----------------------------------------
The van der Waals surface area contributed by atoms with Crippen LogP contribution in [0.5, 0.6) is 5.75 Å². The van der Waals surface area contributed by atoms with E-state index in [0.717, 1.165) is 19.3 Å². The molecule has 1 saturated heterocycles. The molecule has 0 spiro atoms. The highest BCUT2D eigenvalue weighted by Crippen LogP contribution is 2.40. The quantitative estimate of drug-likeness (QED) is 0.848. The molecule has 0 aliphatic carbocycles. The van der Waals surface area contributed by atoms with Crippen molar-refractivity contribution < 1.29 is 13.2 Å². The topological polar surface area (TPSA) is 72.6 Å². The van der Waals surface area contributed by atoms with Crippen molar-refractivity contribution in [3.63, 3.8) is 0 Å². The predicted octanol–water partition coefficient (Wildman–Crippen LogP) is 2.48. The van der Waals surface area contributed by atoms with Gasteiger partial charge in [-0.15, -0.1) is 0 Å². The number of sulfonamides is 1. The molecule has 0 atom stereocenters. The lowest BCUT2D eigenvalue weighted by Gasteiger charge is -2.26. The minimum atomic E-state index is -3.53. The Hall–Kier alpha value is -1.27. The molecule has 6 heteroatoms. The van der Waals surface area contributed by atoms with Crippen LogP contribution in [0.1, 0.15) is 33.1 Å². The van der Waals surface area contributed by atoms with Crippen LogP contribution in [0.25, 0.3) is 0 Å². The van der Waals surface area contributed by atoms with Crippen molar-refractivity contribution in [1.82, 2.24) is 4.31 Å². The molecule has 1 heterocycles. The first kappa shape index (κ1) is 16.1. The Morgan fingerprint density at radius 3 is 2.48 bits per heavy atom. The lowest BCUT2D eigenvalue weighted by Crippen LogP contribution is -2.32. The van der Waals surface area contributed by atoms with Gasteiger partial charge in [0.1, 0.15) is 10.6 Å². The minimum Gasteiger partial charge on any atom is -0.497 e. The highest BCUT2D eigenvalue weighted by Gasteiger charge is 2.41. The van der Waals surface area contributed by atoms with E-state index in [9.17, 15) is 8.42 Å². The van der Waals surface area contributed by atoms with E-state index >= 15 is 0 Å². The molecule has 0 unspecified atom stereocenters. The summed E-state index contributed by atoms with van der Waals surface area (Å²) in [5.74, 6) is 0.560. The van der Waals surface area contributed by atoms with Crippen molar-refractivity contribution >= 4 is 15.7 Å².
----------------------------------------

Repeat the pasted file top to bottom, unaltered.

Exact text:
The van der Waals surface area contributed by atoms with Crippen LogP contribution in [0.5, 0.6) is 5.75 Å². The van der Waals surface area contributed by atoms with E-state index in [0.717, 1.165) is 19.3 Å². The molecule has 1 saturated heterocycles. The molecule has 0 spiro atoms. The highest BCUT2D eigenvalue weighted by Crippen LogP contribution is 2.40. The quantitative estimate of drug-likeness (QED) is 0.848. The molecule has 0 aliphatic carbocycles. The van der Waals surface area contributed by atoms with Crippen molar-refractivity contribution < 1.29 is 13.2 Å². The topological polar surface area (TPSA) is 72.6 Å². The van der Waals surface area contributed by atoms with Crippen molar-refractivity contribution in [3.63, 3.8) is 0 Å². The predicted octanol–water partition coefficient (Wildman–Crippen LogP) is 2.48. The van der Waals surface area contributed by atoms with Gasteiger partial charge in [-0.15, -0.1) is 0 Å². The number of sulfonamides is 1. The molecule has 0 atom stereocenters. The lowest BCUT2D eigenvalue weighted by Gasteiger charge is -2.26. The minimum atomic E-state index is -3.53. The Hall–Kier alpha value is -1.27. The molecule has 6 heteroatoms. The van der Waals surface area contributed by atoms with Crippen LogP contribution in [0.1, 0.15) is 33.1 Å². The van der Waals surface area contributed by atoms with Crippen LogP contribution in [0.25, 0.3) is 0 Å². The van der Waals surface area contributed by atoms with Crippen molar-refractivity contribution in [1.82, 2.24) is 4.31 Å². The molecule has 1 heterocycles. The first kappa shape index (κ1) is 16.1. The Morgan fingerprint density at radius 3 is 2.48 bits per heavy atom. The lowest BCUT2D eigenvalue weighted by Crippen LogP contribution is -2.32. The van der Waals surface area contributed by atoms with Gasteiger partial charge in [0.1, 0.15) is 10.6 Å². The minimum Gasteiger partial charge on any atom is -0.497 e. The highest BCUT2D eigenvalue weighted by Gasteiger charge is 2.41. The van der Waals surface area contributed by atoms with E-state index in [9.17, 15) is 8.42 Å². The van der Waals surface area contributed by atoms with E-state index >= 15 is 0 Å². The molecule has 0 unspecified atom stereocenters. The summed E-state index contributed by atoms with van der Waals surface area (Å²) in [5.74, 6) is 0.560. The van der Waals surface area contributed by atoms with Crippen molar-refractivity contribution >= 4 is 15.7 Å².